The opening song, “Movin’ Out (Anthony’s Song)”, centers around Anthony, a grocery-store employee from Long Island who “dreams of making it big”, receiving pressure from his family to move out and go his own way.[7] Joel stated in a Q&A session that he initially wrote the song’s lyrics to the tune of the song “Laughter in the Rain” by Neil Sedaka, doing so without even realizing the similarity until it was brashly pointed out the next day by drummer Liberty DeVitto. Not wanting to waste all of the words he had come up with, Joel rewrote the song, coming up with a new melody that fit with the lyrics.[8] The album’s title track, according to Joel, was written by him without any core themes in mind and could be open up to interpretation, though he stated that it could be seen as a song about a man with schizophrenia.[9][full citation needed] While composing the song, Joel whistled the track’s signature theme for Ramone, claiming that he (Joel) needed to find an instrument to play it. Ramone told Joel that the whistling he did was perfect, and thus it was kept in the final recording.[7] According to Joel in an interview with Today, the percussive rhythm used in the song came about while he was toying around with an Ace Tone Rhythm Ace drum machine, which contained a drum beat that he heard while scrolling through the machine’s library of rhythm tracks. After hearing the beat, he thought that the rhythm would be nice to fool around with, and wrote the song shortly afterwards.[9] “Just the Way You Are” was inspired by Joel’s love for his wife at the time, Elizabeth Weber. He stated on a SiriusXM broadcast in 2016 that the melody came to him in a dream while he was working on The Stranger. He forgot about the melody shortly afterwards, but it came back to him while he was in a business meeting.[10] Joel originally considered keeping the song off the album, as he dismissed it as a “gloppy ballad” that was out-of-place compared to the rest of the album. Ramone disagreed, and brought Linda Ronstadt and Phoebe Snow into the studio to prove that it was worth including. Upon hearing the song, the two artists both praised it, thus convincing him to feature the song.[7] The 71⁄2 minute epic “Scenes from an Italian Restaurant”, which follows a pair of young lovers from Long Island named Brenda and Eddie who go through a failed marriage, is three different, shorter songs: “The Italian Restaurant Song”, “Things Are OK in Oyster Bay” and “The Ballad of Brenda and Eddie”.[7] Joel stitched the three songs together, inspired by the similar approach taken with side two of the Beatles’ Abbey Road[11] and by Freddie Mercury and Queen with “Bohemian Rhapsody”, while Ramone helped intertwine them with backing orchestration.[10]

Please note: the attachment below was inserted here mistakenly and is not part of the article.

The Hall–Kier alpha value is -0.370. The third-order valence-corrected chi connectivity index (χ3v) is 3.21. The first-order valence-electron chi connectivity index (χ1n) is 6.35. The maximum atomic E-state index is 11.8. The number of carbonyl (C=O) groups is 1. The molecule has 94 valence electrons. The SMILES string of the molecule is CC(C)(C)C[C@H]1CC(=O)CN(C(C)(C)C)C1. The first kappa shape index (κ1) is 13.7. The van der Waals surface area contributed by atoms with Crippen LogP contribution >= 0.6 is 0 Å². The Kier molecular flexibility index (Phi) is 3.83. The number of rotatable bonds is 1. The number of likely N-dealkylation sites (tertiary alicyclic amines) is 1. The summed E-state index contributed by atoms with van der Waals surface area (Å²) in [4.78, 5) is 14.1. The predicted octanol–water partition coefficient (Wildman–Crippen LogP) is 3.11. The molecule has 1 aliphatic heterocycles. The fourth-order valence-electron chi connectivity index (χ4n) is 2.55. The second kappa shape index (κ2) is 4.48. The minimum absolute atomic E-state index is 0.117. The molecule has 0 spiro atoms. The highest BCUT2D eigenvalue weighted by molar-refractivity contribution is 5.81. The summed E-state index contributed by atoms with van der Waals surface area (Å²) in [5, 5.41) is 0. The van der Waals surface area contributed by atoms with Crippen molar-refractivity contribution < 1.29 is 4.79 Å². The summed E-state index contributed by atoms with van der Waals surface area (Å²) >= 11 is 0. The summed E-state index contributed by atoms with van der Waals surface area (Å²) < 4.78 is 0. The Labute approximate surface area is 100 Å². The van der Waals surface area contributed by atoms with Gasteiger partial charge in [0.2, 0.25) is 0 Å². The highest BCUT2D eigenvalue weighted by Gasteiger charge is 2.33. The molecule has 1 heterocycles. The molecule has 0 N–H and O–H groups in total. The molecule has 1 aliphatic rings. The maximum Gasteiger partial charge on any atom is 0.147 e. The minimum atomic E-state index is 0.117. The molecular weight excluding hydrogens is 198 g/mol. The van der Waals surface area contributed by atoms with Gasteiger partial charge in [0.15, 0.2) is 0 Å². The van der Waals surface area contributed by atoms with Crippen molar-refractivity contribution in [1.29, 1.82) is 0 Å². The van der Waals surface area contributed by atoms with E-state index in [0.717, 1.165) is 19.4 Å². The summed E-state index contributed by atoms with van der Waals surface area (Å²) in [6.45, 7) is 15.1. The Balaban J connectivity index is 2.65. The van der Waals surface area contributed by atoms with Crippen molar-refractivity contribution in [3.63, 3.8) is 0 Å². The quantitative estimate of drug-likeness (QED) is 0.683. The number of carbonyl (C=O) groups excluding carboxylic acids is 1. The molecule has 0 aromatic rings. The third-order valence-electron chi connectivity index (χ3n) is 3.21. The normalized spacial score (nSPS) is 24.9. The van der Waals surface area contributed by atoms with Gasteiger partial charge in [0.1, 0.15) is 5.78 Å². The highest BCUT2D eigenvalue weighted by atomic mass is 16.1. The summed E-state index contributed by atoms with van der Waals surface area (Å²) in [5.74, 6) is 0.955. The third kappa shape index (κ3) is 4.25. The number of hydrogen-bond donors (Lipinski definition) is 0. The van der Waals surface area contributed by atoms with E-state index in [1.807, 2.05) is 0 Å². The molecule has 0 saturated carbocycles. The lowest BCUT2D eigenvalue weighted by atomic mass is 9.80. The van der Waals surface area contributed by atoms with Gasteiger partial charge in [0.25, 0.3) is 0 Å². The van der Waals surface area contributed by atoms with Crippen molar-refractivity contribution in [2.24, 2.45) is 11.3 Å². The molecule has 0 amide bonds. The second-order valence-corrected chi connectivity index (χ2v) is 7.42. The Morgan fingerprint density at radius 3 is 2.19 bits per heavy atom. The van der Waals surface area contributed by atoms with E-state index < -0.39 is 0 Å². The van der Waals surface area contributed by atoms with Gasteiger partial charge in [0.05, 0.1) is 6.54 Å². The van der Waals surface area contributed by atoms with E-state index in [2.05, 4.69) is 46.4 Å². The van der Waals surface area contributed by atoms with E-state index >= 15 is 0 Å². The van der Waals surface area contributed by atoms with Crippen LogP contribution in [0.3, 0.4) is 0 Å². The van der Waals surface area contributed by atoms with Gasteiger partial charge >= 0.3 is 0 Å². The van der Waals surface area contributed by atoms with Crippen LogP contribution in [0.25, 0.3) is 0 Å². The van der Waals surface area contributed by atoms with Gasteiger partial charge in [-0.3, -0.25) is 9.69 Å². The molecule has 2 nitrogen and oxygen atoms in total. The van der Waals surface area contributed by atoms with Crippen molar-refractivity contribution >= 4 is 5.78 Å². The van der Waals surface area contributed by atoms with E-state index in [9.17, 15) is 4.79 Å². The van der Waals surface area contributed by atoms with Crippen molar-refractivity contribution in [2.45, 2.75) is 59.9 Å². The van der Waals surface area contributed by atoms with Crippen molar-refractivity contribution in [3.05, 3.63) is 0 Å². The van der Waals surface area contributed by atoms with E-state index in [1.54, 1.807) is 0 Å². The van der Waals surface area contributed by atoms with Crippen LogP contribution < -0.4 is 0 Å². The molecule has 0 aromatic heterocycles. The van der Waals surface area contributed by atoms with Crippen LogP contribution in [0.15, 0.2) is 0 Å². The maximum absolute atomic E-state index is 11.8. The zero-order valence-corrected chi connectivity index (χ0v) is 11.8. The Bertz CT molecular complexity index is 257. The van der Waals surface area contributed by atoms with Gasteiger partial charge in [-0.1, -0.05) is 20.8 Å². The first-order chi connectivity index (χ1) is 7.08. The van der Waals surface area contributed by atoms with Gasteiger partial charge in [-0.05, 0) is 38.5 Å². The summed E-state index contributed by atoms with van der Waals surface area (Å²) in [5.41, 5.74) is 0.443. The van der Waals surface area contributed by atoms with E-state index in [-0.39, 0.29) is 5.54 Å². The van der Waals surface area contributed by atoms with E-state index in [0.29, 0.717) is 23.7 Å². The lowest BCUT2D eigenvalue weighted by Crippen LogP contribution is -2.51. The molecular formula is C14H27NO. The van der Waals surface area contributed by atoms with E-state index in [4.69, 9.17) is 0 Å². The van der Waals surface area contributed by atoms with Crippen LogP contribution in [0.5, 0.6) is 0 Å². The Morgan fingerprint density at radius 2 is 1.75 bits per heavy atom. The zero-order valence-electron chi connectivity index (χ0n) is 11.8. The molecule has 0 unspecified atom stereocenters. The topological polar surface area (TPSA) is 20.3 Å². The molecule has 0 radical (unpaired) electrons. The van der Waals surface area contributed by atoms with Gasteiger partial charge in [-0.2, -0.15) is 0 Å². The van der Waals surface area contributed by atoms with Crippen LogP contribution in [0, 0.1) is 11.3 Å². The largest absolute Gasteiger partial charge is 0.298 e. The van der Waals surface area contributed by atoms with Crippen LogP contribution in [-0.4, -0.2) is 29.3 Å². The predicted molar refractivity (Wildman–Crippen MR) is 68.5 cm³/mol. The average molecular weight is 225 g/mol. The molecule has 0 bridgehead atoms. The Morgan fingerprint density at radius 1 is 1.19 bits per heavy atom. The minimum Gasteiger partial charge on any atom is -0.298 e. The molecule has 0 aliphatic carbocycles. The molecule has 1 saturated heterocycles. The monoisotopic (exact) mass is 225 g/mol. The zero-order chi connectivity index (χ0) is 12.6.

The song “Vienna”, which opens up the album’s B-side, was inspired by a trip Joel took to Vienna, Austria to visit his father a few years after starting his music career. While there, he found that Austrians had a vastly different outlook on life than the one he was familiar with in America. As he recalls, Joel had this realization after taking notice of an old woman sweeping out on the city streets, telling his father that he pitied the woman for having to do such a menial and unimportant task; Joel’s father responded by explaining that the woman was giving herself a sense of worth by doing a service that helped everyone rather than “sitting at home wasting away”.[7] Joel tried to make the song feel Viennese in nature and compared it to the work of Bertolt Brecht and Kurt Weill, specifically The Threepenny Opera.[10] “Only the Good Die Young”, which is sung from the point-of-view of a boy trying to appeal to an abstinent Catholic woman, was inspired by a girl named Virginia Davis who Joel had a crush on in high school. According to Joel, he saw Davis looking at him while he was playing in his high school band, The Echoes, which was the event that had him “completely hooked” to the prospect of being a musician.[5] “Only the Good Die Young” was written by Joel while opening for the Beach Boys in Knoxville, Tennessee, at which point it sounded slower-pace and more akin to a reggae tune, with Joel even singing the song’s lyrics in a Jamaican accent. The mood of the song was shifted at the insistence of drummer Liberty DeVitto, who reportedly said to Joel “Why are you singing like that? The closest you’ve been to Jamaica was the Long Island Rail Road!” Ramone suggested that the song be played as a straight-four piece while DeVitto played a shuffle beat, a proposition which Joel found he enjoyed the sound of despite the concept initially seeming “odd and clunky”. The song featured guitar playing by Hugh McCracken, a famous session player who Ramone brought in.[5] “She’s Always a Woman”, like “Just the Way You Are”, was written about Elizabeth Weber, described by Joel as “a commentary on women in business being persecuted and insulted”.[7] Joel tried to stylize the song as one which would be sung by Gordon Lightfoot.[10] “Get It Right the First Time” is inspired by the challenge of first meeting and confronting a person, highlighting the importance of not flubbing such an encounter and “gett[ing] it right the first time”.[12] The album’s final song, “Everybody Has a Dream”, a gospel-influenced piece, was also inspired by Joel’s wife. The song closes the album out with a reprise of the whistled theme from “The Stranger”.[7]